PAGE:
Will it, or won’t it?
The past few days have seen the Chromecast under fire. An update to the streaming device left the sleeper hit AllCast without functionality, and the developer in an uproar. Taking to his Google+ page, Koushik Dutta insisted the change was intended to block his app from working.
That’s a strong accusation from a guy who admittedly questioned the openness of the Chromecast in the same Google+ post in which he notified the world AllCast was no longer working. AllCast was meant to allow streaming of local media, such as videos stored on an Android device. It was also meant to take media from your Dropbox or Google Drive account, and stream it from your Android device.
Sounds sublime, but we need to keep a few things in mind, here. First, specifically relating to this case of an app which has lost functionality, is that the Chromecast SDK isn’t final. With an evolving SDK (software development kit), it’s unnecessary and a bit presumptuous to get in an uproar over AllCast losing some functionality. It’s also important to note that AllCast was perpetually in beta, and never distributed to a wide audience, which probably had a lot to do with the evolving SDK.
The second thing to keep in mind when appreciating this situation is that Chromecast was never said — or sold — to be open source. We often make assumptions that Google, which gives us quite a bit of their wares in the spirit of open source, would do the same with Chromecast. More to the point, Google probably (at least in the interim), wants to control content streaming. An open (read: hackable) device will not make it easy to attract providers or partners, which are crucial to the success of Google’s living room intent. It makes them uncomfortable, plain and simple.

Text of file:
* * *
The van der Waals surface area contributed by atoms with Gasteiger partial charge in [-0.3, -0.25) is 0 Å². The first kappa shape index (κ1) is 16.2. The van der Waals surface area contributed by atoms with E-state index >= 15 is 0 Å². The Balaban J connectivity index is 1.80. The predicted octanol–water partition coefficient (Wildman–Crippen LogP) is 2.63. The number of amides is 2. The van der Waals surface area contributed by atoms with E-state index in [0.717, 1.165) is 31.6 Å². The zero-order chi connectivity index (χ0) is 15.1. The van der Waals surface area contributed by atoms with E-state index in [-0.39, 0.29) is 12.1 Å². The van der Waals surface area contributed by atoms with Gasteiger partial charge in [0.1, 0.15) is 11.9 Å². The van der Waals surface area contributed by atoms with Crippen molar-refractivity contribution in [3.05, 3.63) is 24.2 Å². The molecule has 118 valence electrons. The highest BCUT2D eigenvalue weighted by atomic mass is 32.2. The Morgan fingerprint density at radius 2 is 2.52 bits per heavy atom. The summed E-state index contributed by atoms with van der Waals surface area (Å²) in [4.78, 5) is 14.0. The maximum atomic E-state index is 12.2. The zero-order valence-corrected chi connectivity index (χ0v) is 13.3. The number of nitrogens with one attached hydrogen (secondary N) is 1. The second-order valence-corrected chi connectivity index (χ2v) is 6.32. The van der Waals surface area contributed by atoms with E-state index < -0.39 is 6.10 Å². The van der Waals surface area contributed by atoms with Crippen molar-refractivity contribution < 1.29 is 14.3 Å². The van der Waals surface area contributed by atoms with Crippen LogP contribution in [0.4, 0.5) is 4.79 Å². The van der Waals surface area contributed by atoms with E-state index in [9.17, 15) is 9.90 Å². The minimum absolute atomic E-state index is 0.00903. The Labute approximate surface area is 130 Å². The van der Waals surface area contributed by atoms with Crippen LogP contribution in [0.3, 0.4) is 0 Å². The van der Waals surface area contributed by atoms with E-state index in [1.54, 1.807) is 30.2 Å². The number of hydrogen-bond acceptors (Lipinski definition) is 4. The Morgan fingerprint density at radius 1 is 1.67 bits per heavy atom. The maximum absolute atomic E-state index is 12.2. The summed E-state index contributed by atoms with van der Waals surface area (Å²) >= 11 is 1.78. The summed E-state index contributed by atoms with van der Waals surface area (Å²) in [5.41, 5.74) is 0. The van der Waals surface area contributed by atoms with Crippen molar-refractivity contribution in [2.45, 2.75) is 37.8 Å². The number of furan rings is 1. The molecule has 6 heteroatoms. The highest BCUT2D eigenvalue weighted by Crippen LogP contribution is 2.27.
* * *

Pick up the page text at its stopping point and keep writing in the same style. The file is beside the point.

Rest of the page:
The Verge reached out to Google for comment on this dustup, and received the following statement:[quote qtext=”We’re excited to bring more content to Chromecast and would like to support all types of apps, including those for local content. It’s still early days for the Google Cast SDK, which we just released in developer preview for early development and testing only. We expect that the SDK will continue to change before we launch out of developer preview, and want to provide a great experience for users and developers before making the SDK and additional apps more broadly available.” qperson=”” qsource=”” qposition=”center”]
There you have it. An SDK in “early development”, for “developer preview”, and meant for “testing only”. When considering the case of AllCast, it’s safe to say the proverbial gun had been jumped. By all of us. Just because an app which lost functionality in a time when the SDK was in its infancy doesn’t mean Google has withdrawn the feature forever. In the meantime, we can stream Dropbox or Drive content from the Chrome browser, so all is not lost.
We’ve reached out to Dutta for comment via Google+, but have not received a response. We’ll keep you updated, should we hear more.